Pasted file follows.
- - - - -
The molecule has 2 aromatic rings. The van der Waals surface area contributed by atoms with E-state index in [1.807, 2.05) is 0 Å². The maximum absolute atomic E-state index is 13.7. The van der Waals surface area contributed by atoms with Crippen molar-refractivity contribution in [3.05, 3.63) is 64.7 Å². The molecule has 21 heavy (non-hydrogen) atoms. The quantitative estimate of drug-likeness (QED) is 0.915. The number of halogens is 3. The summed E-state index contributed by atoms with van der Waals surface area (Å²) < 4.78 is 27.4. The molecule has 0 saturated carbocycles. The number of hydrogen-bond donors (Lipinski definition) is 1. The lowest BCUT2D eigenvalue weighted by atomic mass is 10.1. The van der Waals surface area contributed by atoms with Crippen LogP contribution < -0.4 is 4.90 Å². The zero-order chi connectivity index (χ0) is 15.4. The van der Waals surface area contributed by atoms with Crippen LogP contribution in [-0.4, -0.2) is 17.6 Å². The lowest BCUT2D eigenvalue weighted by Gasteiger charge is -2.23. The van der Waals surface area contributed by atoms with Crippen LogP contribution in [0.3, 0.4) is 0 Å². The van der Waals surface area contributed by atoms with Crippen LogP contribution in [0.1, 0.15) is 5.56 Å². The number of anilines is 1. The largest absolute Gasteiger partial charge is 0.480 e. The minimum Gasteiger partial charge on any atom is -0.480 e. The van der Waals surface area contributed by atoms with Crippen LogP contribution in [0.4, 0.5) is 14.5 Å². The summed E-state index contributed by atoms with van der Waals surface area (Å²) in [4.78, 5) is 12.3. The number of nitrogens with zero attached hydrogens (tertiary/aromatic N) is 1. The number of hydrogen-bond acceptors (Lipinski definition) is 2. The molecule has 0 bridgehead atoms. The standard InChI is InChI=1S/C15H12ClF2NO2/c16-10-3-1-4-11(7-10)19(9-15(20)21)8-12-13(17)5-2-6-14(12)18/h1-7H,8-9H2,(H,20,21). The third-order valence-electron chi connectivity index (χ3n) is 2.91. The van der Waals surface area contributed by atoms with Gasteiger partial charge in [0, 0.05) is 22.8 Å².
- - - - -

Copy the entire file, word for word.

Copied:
The molecule has 2 aromatic rings. The van der Waals surface area contributed by atoms with E-state index in [1.807, 2.05) is 0 Å². The maximum absolute atomic E-state index is 13.7. The van der Waals surface area contributed by atoms with Crippen molar-refractivity contribution in [3.05, 3.63) is 64.7 Å². The molecule has 21 heavy (non-hydrogen) atoms. The quantitative estimate of drug-likeness (QED) is 0.915. The number of halogens is 3. The summed E-state index contributed by atoms with van der Waals surface area (Å²) < 4.78 is 27.4. The molecule has 0 saturated carbocycles. The number of hydrogen-bond donors (Lipinski definition) is 1. The lowest BCUT2D eigenvalue weighted by atomic mass is 10.1. The van der Waals surface area contributed by atoms with Crippen LogP contribution < -0.4 is 4.90 Å². The zero-order chi connectivity index (χ0) is 15.4. The van der Waals surface area contributed by atoms with Crippen LogP contribution in [-0.4, -0.2) is 17.6 Å². The lowest BCUT2D eigenvalue weighted by Gasteiger charge is -2.23. The van der Waals surface area contributed by atoms with Crippen LogP contribution in [0.3, 0.4) is 0 Å². The van der Waals surface area contributed by atoms with Crippen LogP contribution in [0.1, 0.15) is 5.56 Å². The number of anilines is 1. The largest absolute Gasteiger partial charge is 0.480 e. The minimum Gasteiger partial charge on any atom is -0.480 e. The van der Waals surface area contributed by atoms with Crippen LogP contribution in [0.4, 0.5) is 14.5 Å². The summed E-state index contributed by atoms with van der Waals surface area (Å²) in [4.78, 5) is 12.3. The number of nitrogens with zero attached hydrogens (tertiary/aromatic N) is 1. The number of hydrogen-bond acceptors (Lipinski definition) is 2. The molecule has 0 bridgehead atoms. The standard InChI is InChI=1S/C15H12ClF2NO2/c16-10-3-1-4-11(7-10)19(9-15(20)21)8-12-13(17)5-2-6-14(12)18/h1-7H,8-9H2,(H,20,21). The third-order valence-electron chi connectivity index (χ3n) is 2.91. The van der Waals surface area contributed by atoms with Gasteiger partial charge in [0, 0.05) is 22.8 Å².